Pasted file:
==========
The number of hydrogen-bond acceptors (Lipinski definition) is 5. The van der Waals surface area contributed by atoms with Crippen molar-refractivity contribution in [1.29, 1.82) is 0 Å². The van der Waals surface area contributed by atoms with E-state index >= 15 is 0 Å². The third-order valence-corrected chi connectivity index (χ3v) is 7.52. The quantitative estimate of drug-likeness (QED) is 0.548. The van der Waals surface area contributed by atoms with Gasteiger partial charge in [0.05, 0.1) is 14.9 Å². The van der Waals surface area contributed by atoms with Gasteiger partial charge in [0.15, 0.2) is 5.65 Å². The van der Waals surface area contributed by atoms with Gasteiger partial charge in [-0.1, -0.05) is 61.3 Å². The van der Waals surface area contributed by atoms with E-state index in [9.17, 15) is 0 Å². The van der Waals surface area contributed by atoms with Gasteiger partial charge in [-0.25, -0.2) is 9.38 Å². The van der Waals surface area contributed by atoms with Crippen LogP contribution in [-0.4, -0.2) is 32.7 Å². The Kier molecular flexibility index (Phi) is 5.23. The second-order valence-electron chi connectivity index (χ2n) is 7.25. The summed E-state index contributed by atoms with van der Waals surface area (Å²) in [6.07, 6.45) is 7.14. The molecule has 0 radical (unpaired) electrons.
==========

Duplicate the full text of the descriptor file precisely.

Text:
The number of hydrogen-bond acceptors (Lipinski definition) is 5. The van der Waals surface area contributed by atoms with Crippen molar-refractivity contribution in [1.29, 1.82) is 0 Å². The van der Waals surface area contributed by atoms with E-state index >= 15 is 0 Å². The third-order valence-corrected chi connectivity index (χ3v) is 7.52. The quantitative estimate of drug-likeness (QED) is 0.548. The van der Waals surface area contributed by atoms with Gasteiger partial charge in [0.05, 0.1) is 14.9 Å². The van der Waals surface area contributed by atoms with Gasteiger partial charge in [0.15, 0.2) is 5.65 Å². The van der Waals surface area contributed by atoms with Gasteiger partial charge in [-0.1, -0.05) is 61.3 Å². The van der Waals surface area contributed by atoms with E-state index in [9.17, 15) is 0 Å². The van der Waals surface area contributed by atoms with Gasteiger partial charge in [-0.25, -0.2) is 9.38 Å². The van der Waals surface area contributed by atoms with Crippen LogP contribution in [-0.4, -0.2) is 32.7 Å². The Kier molecular flexibility index (Phi) is 5.23. The second-order valence-electron chi connectivity index (χ2n) is 7.25. The summed E-state index contributed by atoms with van der Waals surface area (Å²) in [6.07, 6.45) is 7.14. The molecule has 0 radical (unpaired) electrons.